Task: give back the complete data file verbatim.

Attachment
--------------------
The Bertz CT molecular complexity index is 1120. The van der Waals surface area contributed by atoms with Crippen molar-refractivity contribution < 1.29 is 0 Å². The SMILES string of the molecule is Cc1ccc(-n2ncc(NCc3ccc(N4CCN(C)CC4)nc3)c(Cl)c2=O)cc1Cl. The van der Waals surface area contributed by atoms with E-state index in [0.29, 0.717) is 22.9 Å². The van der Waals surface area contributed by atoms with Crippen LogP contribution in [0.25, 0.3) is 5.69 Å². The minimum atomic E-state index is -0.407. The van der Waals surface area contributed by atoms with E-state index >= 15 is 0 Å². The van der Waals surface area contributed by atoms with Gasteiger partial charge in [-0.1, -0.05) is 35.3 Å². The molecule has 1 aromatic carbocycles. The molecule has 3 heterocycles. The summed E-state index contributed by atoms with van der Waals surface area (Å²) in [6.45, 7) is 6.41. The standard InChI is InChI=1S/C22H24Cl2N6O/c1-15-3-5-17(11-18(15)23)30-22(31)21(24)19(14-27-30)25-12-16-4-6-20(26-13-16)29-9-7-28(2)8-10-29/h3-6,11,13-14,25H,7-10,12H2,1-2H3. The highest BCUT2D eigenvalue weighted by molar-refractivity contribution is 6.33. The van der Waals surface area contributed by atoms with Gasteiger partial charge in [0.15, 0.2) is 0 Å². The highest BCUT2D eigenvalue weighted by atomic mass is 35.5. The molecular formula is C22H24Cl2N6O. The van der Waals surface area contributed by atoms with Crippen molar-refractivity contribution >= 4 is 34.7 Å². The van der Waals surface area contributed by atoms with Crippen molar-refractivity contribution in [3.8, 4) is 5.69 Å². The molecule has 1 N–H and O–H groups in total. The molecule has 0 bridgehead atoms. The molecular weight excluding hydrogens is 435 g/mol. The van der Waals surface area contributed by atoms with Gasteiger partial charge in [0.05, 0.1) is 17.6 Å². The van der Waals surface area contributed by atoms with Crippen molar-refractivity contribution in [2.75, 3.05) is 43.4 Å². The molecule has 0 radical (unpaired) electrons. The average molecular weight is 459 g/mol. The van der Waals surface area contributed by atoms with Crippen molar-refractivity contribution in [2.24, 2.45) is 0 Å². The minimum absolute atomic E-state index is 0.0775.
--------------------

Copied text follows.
The Bertz CT molecular complexity index is 1120. The van der Waals surface area contributed by atoms with Crippen molar-refractivity contribution < 1.29 is 0 Å². The SMILES string of the molecule is Cc1ccc(-n2ncc(NCc3ccc(N4CCN(C)CC4)nc3)c(Cl)c2=O)cc1Cl. The van der Waals surface area contributed by atoms with E-state index in [0.29, 0.717) is 22.9 Å². The van der Waals surface area contributed by atoms with Crippen LogP contribution in [0.25, 0.3) is 5.69 Å². The minimum atomic E-state index is -0.407. The van der Waals surface area contributed by atoms with E-state index >= 15 is 0 Å². The van der Waals surface area contributed by atoms with Gasteiger partial charge in [-0.1, -0.05) is 35.3 Å². The molecule has 1 aromatic carbocycles. The molecule has 3 heterocycles. The summed E-state index contributed by atoms with van der Waals surface area (Å²) in [6.45, 7) is 6.41. The standard InChI is InChI=1S/C22H24Cl2N6O/c1-15-3-5-17(11-18(15)23)30-22(31)21(24)19(14-27-30)25-12-16-4-6-20(26-13-16)29-9-7-28(2)8-10-29/h3-6,11,13-14,25H,7-10,12H2,1-2H3. The highest BCUT2D eigenvalue weighted by molar-refractivity contribution is 6.33. The van der Waals surface area contributed by atoms with Gasteiger partial charge in [0.15, 0.2) is 0 Å². The highest BCUT2D eigenvalue weighted by atomic mass is 35.5. The molecular formula is C22H24Cl2N6O. The van der Waals surface area contributed by atoms with Crippen molar-refractivity contribution >= 4 is 34.7 Å². The van der Waals surface area contributed by atoms with Crippen molar-refractivity contribution in [3.8, 4) is 5.69 Å². The molecule has 1 N–H and O–H groups in total. The molecule has 0 bridgehead atoms. The molecular weight excluding hydrogens is 435 g/mol. The van der Waals surface area contributed by atoms with Gasteiger partial charge in [0.05, 0.1) is 17.6 Å². The van der Waals surface area contributed by atoms with Crippen molar-refractivity contribution in [2.75, 3.05) is 43.4 Å². The molecule has 0 radical (unpaired) electrons. The average molecular weight is 459 g/mol. The van der Waals surface area contributed by atoms with Crippen molar-refractivity contribution in [2.24, 2.45) is 0 Å². The minimum absolute atomic E-state index is 0.0775.